Wayne Shorter, Weather Report, and a Birthday
One of the great jazz saxophonists and composers, Wayne Shorter celebrates his birthday today. He was born August 25, 1933. According to Shorter's biography on Wikipedia, many of Shorter's compositions have become jazz standards, and his output has earned worldwide recognition, critical praise and various commendations, including 10 Grammy Awards. He has also received acclaim for his mastery of the soprano saxophone (after switching his focus from the tenor in the late 1960s), beginning an extended reign in 1970 as Down Beat's annual poll-winner on that instrument, winning the critics' poll for 10 consecutive years and the readers' for 18. The New York Times has described Shorter as "probably jazz's greatest living small-group composer and a contender for greatest living improviser."
Shorter first came to wide prominence in the late 1950s as a member of, and eventually primary composer for Art Blakey's Jazz Messengers. In the 1960s, he went on to join Miles Davis's Second Great Quintet, and from there he co-founded the jazz fusion band Weather Report.
Weather Report was initially co-led by Shorter and the Austrian-born keyboard player Joe Zawinul, and Czech bassist Miroslav Vitouš. Due to creative and financial disagreements Vitouš left the band after a few years. Zawinul took increasing control and steered the band towards a more funk, R&B oriented sound. Other prominent members at various points in the band's lifespan included bassists Alphonso Johnson, Jaco Pastorius and Victor Bailey; and drummers/percussionists Peter Erskine, Alex Acuña, Airto Moreira and Chester Thompson.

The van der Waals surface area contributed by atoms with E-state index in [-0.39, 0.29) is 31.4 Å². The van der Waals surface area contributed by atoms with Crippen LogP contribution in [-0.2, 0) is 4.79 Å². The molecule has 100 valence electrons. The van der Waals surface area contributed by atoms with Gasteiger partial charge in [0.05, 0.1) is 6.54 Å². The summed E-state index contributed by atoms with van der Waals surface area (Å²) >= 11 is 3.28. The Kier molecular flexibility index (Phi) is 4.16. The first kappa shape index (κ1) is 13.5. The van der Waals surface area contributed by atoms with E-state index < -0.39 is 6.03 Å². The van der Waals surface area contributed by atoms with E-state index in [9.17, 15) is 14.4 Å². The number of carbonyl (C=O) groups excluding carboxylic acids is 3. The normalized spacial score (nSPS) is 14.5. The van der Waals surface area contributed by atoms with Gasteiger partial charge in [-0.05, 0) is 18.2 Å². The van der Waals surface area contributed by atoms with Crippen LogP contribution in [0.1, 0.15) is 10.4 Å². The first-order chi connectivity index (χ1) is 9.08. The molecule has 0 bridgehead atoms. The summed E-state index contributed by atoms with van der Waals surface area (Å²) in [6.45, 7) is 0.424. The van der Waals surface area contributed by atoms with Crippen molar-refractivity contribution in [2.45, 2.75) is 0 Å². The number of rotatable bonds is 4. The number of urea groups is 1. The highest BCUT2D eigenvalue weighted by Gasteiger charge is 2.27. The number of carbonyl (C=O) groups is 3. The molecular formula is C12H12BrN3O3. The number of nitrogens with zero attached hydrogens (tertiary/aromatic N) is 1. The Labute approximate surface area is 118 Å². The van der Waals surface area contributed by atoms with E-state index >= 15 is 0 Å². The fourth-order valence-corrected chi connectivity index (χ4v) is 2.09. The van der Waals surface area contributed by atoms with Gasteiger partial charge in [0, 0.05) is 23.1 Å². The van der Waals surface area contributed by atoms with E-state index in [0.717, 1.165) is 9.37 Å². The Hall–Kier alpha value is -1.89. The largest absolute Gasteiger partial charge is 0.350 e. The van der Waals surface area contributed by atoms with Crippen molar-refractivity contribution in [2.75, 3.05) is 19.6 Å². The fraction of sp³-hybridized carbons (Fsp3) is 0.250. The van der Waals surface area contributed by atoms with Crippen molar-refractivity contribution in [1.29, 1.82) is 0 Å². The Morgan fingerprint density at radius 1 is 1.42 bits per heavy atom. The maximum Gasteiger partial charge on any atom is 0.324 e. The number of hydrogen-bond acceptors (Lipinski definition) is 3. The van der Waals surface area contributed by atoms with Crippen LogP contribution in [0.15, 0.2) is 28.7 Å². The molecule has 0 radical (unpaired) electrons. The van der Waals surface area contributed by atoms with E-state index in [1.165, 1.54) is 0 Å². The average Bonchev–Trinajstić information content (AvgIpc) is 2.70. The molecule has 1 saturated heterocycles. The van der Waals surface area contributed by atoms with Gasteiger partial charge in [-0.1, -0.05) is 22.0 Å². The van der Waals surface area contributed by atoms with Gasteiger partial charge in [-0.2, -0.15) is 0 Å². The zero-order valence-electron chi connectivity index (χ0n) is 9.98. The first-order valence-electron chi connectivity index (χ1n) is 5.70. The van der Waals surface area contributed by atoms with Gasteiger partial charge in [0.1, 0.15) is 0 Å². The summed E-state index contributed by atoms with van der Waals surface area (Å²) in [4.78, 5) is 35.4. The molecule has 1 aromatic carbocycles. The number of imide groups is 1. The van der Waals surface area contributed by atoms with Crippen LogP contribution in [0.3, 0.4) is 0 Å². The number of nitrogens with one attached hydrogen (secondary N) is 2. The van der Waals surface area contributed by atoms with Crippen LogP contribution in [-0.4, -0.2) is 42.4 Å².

Alongside Miles Davis's electric bands, the Mahavishnu Orchestra, Return to Forever, and Headhunters, Weather Report is considered to be one of the pre-eminent early jazz fusion bands. As a continuous working unit, Weather Report outlasted all of its contemporaries despite (or perhaps because of) frequent changes of personnel, with a career lasting sixteen years between 1970 and 1986. However, the band was nearly always a quintet of keyboards, sax, bass, drums, and percussion.
Over that16-year career, Weather Report explored various areas of music, centered on jazz (including both the "free" and "Latin" varieties), but also including various elements of art music, ethnic music, R&B, funk, and rock. While their work was often categorized as "jazz fusion", the band members themselves generally rejected the term.
From the start, Weather Report took the unusual and innovative approach of abandoning the traditional "soloist/accompaniment" demarcation of straight-ahead jazz and instead featuring opportunities for continuous improvisation by every member of the band. This position remained consistent throughout the life of the band. From the mid-1970s, individual solos became more prominent, but were never allowed to overwhelm the music's collective approach. Initially, the band's music featured a free, extended improvisational method but by the mid-1970s, this had moved towards more groove-oriented and prestructured music (as epitomized by their hit single Birdland.